Practicing therapeutic communication is in many ways simply developing a good bedside manner. When your patient asks you a question or discusses something with you, be careful to respond in a helpful and caring manner. By encouraging the patient to speak up, you are probably helping him/her to decrease his level of stress and thereby his recovery time. Study the techniques discussed in paragraphs 1-15 and 1-16. Become familiar enough with them so that they become a natural part of your conversations.
After completing this lesson you will be able to:
• Understand good communication practice during patient interactions.
• Define and identify critical elements of therapeutic communication.
• Identify nursing interventions needed to communicate with the patient who is blind, deaf, or speaks a foreign language.
b) When your patient communicates with you, you must be able to correctly observe, evaluate, and respond. Your knowledge, understanding, and skill in human relations will enable you to do so.
CRITICAL ELEMENTS OF EFFECTIVE THERAPEUTIC COMMUNICATION
a) Be able to decipher the patient's message. Get to know the patient well enough to discover the underlying meaning (intent) of his/her communication. Be alert and perceptive enough to pick up the correct message. Many people feel uncomfortable talking about their feelings, especially if they are trying to be "good patients." Learn to "read between the lines."
b) Be realistic in your relationships with people; avoid making assumptions or judgments about your patients' behavior. If you have negative thoughts about something a patient says or does, try to keep in mind that he is an adult, responsible for making his own decisions. You do not want him to feel he must conceal anything from you. You want him to see that you will accept him for what he is; you will allow him his own identity.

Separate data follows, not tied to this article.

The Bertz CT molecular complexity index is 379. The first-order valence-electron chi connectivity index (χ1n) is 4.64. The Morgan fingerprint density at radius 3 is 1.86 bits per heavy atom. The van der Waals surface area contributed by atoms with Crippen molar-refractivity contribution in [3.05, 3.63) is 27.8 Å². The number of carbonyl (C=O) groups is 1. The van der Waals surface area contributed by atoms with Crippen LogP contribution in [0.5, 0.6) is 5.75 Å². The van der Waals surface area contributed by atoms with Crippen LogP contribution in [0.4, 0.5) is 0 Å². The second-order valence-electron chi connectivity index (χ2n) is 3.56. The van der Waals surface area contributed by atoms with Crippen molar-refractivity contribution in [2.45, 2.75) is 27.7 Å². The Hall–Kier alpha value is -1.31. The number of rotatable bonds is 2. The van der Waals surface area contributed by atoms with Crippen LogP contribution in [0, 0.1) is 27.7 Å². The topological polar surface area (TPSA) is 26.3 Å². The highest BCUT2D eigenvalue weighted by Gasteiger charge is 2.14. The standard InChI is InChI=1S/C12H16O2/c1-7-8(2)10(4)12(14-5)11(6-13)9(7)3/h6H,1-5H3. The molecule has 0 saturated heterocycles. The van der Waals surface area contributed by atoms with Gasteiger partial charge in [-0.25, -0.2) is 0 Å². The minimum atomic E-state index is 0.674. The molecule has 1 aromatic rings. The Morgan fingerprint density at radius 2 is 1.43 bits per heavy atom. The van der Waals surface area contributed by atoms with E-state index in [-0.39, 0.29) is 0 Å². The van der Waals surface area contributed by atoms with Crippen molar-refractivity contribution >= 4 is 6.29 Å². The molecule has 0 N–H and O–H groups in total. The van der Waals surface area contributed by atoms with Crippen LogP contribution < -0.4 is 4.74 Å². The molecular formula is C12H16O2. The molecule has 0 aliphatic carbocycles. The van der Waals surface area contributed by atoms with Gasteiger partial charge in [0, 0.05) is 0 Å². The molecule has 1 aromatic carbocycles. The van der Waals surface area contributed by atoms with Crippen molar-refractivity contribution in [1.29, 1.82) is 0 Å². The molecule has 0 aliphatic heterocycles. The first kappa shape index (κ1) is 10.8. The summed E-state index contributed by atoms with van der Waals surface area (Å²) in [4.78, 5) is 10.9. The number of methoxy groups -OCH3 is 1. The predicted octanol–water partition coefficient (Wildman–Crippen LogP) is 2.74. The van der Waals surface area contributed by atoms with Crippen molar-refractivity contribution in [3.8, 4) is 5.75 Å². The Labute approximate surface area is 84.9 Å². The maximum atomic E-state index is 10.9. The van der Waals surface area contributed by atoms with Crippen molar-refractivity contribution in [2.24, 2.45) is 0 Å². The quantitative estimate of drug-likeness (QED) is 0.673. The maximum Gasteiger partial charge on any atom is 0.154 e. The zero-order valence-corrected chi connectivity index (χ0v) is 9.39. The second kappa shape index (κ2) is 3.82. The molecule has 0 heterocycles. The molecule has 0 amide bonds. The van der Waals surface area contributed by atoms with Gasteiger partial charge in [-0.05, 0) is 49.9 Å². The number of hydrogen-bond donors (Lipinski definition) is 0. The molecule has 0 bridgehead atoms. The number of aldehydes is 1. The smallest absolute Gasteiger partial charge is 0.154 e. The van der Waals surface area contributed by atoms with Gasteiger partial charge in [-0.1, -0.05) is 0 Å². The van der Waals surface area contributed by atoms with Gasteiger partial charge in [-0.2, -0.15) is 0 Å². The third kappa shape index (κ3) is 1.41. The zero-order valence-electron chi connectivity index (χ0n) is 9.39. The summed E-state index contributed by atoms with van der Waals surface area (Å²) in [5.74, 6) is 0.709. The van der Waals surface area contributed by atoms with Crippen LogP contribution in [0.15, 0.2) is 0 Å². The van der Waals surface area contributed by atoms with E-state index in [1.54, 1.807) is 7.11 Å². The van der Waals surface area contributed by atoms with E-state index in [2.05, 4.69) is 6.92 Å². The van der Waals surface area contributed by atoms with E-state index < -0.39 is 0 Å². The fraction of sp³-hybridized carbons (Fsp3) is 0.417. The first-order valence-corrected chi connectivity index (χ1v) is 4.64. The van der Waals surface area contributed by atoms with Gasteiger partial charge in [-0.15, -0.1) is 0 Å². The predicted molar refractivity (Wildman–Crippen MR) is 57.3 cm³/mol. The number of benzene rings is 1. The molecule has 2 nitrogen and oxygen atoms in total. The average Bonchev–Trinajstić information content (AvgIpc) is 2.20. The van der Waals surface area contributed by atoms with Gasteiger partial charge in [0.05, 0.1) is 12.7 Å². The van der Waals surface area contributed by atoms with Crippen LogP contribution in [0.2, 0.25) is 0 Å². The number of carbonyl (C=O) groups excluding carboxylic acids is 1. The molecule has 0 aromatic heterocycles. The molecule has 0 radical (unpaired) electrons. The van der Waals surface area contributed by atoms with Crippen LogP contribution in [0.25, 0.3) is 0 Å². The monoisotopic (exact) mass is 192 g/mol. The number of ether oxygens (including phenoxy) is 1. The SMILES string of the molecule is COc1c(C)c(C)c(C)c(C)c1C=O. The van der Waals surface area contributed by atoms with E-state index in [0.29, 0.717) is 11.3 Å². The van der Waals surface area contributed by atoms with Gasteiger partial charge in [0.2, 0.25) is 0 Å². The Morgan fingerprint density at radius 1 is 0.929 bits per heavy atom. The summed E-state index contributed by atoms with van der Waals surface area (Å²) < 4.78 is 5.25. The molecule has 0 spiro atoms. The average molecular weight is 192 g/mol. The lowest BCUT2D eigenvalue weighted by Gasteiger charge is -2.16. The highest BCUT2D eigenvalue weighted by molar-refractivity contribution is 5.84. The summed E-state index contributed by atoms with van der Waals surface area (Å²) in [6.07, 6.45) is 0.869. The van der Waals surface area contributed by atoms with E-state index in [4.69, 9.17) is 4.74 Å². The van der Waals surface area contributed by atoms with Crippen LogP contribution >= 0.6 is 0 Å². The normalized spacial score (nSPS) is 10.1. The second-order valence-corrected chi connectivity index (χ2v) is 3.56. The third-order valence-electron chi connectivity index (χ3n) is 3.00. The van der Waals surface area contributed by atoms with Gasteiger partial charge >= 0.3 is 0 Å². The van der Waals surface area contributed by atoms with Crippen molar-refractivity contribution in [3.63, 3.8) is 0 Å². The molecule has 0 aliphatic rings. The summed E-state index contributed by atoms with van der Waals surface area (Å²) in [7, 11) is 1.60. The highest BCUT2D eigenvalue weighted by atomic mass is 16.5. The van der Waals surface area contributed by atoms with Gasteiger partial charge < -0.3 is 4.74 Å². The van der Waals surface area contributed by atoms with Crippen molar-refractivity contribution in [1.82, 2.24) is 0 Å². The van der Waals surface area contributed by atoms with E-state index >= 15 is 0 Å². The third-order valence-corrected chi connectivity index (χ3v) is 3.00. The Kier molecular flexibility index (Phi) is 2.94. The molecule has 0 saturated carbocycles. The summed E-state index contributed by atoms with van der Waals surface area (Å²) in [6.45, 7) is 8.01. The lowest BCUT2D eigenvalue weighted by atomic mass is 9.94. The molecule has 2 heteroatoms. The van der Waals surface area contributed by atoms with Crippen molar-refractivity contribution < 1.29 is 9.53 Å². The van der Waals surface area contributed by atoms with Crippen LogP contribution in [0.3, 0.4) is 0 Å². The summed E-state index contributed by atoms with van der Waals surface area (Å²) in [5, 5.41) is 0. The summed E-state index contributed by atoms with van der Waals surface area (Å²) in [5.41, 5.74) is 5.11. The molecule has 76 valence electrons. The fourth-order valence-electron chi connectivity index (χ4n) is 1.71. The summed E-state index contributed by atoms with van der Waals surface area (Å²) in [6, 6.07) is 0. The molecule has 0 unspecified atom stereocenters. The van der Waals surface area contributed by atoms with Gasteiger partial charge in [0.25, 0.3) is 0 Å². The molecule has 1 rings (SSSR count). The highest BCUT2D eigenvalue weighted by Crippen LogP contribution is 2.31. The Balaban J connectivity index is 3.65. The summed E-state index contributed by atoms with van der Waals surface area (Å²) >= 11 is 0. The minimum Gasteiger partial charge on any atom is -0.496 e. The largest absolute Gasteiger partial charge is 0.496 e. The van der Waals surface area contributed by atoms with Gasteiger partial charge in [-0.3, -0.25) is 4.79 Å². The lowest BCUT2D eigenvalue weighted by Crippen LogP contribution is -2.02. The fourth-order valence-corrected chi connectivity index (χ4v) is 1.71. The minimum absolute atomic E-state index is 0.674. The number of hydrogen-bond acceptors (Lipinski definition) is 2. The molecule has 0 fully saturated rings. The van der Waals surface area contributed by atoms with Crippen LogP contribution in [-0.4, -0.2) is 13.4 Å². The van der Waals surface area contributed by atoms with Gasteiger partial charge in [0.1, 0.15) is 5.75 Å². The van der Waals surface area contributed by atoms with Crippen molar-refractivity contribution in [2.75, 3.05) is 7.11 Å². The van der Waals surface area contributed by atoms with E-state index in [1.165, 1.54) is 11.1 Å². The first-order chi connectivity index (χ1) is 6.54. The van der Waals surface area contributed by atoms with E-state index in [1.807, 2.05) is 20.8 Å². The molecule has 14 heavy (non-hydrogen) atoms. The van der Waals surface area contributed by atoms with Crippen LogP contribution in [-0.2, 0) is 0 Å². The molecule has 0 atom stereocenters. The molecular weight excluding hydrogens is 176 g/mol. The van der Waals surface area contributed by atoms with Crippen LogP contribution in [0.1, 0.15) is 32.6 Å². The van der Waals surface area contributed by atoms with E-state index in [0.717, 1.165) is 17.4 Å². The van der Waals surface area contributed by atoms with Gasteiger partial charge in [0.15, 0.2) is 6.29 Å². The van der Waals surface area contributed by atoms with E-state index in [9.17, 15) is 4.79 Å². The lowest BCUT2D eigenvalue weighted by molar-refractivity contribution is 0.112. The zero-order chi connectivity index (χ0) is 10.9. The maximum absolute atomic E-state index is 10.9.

c) Be emotionally mature enough to postpone the satisfaction of your own needs in deference to the patient's. Find sources other than the therapeutic relationship to meet your own needs.
NURSING INTERVENTION WITH PATIENTS WITH SPECIAL COMMUNICATION NEEDS
a. Blind Patients.
(1) Always speak to the patient when you enter the room so he will know who is there.
(2) Speak directly to the patient; do not turn your back.
(3) Speak to the patient in a normal tone of voice; he is blind, not deaf.
(4) Speak to the patient before touching him/her.
(5) Offer to help with arrangements for patients who may enjoy hearing tapes or reading Braille literature.
b. Deaf Patients.
(1) Look directly at the patient when speaking with him/her.
(2) Do not cover your mouth when speaking because the patient may be reading lips.
(3) If the patient does not lip-read, charts with pictures may be used, or simply writing your questions or comments on a piece of paper may be helpful.
(4) Charts with hand signs are available at the local society for deafness and/or hearing preservation.
c. Patients Speaking a Foreign Language.
(1) Obtain a translator if possible.
(2) Have a chart with basic phrases in English and the foreign language.
(3) Consider using charts with pictures.